Yesterday afternoon I took a detour while shopping in Oxford to drop into The Bodleian Library’s exhibition of Magical Books. As with any Bodleian library exhibition, this did not disappoint. It was so exciting to see hand written manuscripts, art work and artefacts that some of my favourite writers created or were inspired by.
Along with the usual suspects like C.S. Lewis, JRR Tolkein and Philip Pullman who you would expect to see at an Oxford based exhibition of fantasy literature, there were some real gems that I hadn’t expected to see like medieval manuscripts on divination, the Rawlinson necromantic manuscript and, my personal favourite, the plates which inspired Alan Garner’s The Owl Service.
We read The Owl Service when I started secondary school and I can remember how I used to get told off for reading ahead in lessons when we were meant to be reading along with the class. It’s the first time I’d really appreciated that a story was updating and twisting an ancient myth into something new and modern (even though the book was at least 30 years old by the time I read it). I think that this is where my love of fairy tale and myth inspired novels has come from so it was really nice to be able to trace out the flower owls like Alison did in the story.
Unfortunately, I’m not able to share any pictures from the exhibition here, but the lovely people at the Bodleian have made the entire exhibition available online for anyone who wasn’t able to make it to Oxford to see it.
When a Green Wind arrives at the kitchen window offering to take September to Fairyland, she puts aside her washing up and climbs straight onto his Leopard to fly away and seek adventure. When she arrives at Fairyland, she discovers that a wicked Marquess is ruling by terror- fairies and dragons are banned from flying, witches who displease her are being killed and children are being selected at random to be sacrificed as a tithe to the Glashtyn. With the aid of a Wyvern (who thinks his father was a library) and a Marin, September sets out to set Fairyland to rights. But will she succeed? And will she ever make it home?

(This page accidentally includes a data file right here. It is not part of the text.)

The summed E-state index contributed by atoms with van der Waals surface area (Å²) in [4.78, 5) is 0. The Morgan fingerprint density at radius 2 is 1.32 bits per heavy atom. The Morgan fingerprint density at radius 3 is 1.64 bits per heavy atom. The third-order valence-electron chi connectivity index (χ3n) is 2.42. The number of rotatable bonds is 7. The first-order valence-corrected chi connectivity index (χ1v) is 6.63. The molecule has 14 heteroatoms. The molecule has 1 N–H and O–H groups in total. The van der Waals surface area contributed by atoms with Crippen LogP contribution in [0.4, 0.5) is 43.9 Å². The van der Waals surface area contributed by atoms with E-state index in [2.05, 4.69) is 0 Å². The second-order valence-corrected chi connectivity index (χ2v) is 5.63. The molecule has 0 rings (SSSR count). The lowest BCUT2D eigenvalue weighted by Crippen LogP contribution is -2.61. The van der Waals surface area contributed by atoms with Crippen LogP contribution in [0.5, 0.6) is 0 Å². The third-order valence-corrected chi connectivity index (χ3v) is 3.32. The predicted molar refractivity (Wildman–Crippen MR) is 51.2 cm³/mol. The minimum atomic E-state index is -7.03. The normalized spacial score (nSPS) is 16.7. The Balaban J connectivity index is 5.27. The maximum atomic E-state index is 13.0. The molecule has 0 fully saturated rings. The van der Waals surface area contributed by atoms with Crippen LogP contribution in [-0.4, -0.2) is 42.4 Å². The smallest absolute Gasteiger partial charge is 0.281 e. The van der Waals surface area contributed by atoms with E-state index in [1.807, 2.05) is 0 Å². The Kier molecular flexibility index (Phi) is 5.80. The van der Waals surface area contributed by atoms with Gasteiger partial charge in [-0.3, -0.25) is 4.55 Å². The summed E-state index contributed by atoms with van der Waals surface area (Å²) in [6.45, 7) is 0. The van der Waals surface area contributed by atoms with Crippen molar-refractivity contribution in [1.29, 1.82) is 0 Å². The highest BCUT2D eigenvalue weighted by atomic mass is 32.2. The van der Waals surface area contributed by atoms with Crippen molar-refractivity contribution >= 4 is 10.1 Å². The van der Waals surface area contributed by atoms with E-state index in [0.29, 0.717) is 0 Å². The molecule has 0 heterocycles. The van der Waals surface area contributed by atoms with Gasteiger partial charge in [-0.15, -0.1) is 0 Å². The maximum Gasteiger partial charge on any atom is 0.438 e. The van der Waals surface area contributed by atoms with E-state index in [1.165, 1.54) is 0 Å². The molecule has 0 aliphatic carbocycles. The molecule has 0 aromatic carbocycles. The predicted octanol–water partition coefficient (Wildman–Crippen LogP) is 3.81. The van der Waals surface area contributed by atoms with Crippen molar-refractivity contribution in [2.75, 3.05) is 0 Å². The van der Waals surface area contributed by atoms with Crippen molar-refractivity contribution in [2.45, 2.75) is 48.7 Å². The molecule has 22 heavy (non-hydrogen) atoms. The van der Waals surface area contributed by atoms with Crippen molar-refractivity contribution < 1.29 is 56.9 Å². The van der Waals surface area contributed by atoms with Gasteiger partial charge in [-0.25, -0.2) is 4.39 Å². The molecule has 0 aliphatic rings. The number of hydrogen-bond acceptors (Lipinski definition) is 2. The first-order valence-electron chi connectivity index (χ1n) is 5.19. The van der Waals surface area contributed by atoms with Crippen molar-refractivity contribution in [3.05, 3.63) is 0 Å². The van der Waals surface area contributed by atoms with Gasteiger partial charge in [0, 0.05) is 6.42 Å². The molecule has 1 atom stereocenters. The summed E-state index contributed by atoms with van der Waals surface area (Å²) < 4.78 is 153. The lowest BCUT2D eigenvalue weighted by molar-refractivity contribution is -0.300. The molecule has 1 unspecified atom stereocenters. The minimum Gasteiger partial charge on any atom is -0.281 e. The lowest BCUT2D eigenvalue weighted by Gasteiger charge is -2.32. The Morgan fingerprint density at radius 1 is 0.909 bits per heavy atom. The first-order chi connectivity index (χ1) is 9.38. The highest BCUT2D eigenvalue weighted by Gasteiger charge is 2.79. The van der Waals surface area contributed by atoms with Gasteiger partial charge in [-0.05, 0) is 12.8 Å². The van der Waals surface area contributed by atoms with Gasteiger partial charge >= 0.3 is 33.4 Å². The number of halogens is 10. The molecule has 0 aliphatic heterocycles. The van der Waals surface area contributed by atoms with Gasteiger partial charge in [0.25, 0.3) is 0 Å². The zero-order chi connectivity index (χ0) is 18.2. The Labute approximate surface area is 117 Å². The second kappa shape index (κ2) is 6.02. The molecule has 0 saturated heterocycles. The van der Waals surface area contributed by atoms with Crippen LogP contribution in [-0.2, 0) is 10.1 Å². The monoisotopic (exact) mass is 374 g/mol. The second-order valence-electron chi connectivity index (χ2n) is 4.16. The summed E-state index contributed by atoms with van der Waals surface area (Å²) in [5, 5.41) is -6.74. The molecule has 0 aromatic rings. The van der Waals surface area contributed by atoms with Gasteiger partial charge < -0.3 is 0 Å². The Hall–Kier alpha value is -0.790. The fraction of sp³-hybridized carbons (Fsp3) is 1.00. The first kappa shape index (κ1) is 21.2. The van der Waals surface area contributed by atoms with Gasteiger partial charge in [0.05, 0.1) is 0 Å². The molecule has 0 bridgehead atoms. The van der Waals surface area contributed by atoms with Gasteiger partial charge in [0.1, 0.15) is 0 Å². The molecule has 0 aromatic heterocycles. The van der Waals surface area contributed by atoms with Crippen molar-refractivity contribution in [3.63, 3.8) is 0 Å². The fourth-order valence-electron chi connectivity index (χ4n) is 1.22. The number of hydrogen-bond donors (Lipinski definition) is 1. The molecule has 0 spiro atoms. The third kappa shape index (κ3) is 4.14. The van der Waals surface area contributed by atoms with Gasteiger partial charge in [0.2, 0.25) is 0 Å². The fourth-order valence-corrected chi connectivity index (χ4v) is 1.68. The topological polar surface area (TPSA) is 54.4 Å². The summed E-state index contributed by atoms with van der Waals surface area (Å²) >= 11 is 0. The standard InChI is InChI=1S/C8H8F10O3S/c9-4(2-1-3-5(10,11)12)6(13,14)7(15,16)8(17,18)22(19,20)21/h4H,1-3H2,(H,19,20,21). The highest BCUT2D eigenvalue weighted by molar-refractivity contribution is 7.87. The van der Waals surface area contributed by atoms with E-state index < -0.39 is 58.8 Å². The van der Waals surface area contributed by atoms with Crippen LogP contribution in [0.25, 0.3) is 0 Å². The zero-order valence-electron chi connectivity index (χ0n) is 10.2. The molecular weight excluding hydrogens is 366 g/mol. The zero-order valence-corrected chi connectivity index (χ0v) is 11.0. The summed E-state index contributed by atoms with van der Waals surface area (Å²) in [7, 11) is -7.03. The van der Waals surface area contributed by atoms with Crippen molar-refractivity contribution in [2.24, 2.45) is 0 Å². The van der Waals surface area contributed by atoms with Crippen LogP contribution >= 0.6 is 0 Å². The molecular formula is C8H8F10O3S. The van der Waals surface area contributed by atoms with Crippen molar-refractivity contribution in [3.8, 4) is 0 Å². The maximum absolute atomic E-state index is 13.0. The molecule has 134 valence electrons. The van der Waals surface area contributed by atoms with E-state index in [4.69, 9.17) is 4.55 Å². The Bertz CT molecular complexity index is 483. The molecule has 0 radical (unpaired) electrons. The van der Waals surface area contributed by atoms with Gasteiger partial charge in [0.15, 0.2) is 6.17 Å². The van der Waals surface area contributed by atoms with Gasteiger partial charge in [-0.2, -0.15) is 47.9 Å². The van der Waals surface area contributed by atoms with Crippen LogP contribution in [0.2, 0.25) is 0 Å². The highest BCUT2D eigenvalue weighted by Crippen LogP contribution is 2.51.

Reading this book, I began to suspect that my copy had magic powers. It seemed to be circumnavigating my house, aided by some mysterious force. Whenever I put it down, I would find that it had moved by the time I came back to it. And it found the most cunning places to hide…
These vanishing acts were the only thing about the book that I found unsatisfactory. Otherwise, it was a great book to read as my first book of 2013.
The Girl Who Circumnavigated Fairyland in A Ship of Her Own Making is the first book in a planned series of five by Catherynne M Valente, and having read the first, I’m looking forward to the rest of the series. It has all the makings of a brilliant cross over novel which will appeal to both children and adults- great characters, a strong plot and a seemingly simple but hilariously knowing narrative. Fairyland was charming and enticing while retaining a sufficient threat of danger beneath the surface, and even though this is a book which would make a great bedtime story for children aged eight and up, there were moments when I felt genuinely anxious for September and her motley crew.
I’m really looking forward to the next book in the series, The Girl Who Fell Beneath Fairyland and Led The Revels There, which is released in the UK this month.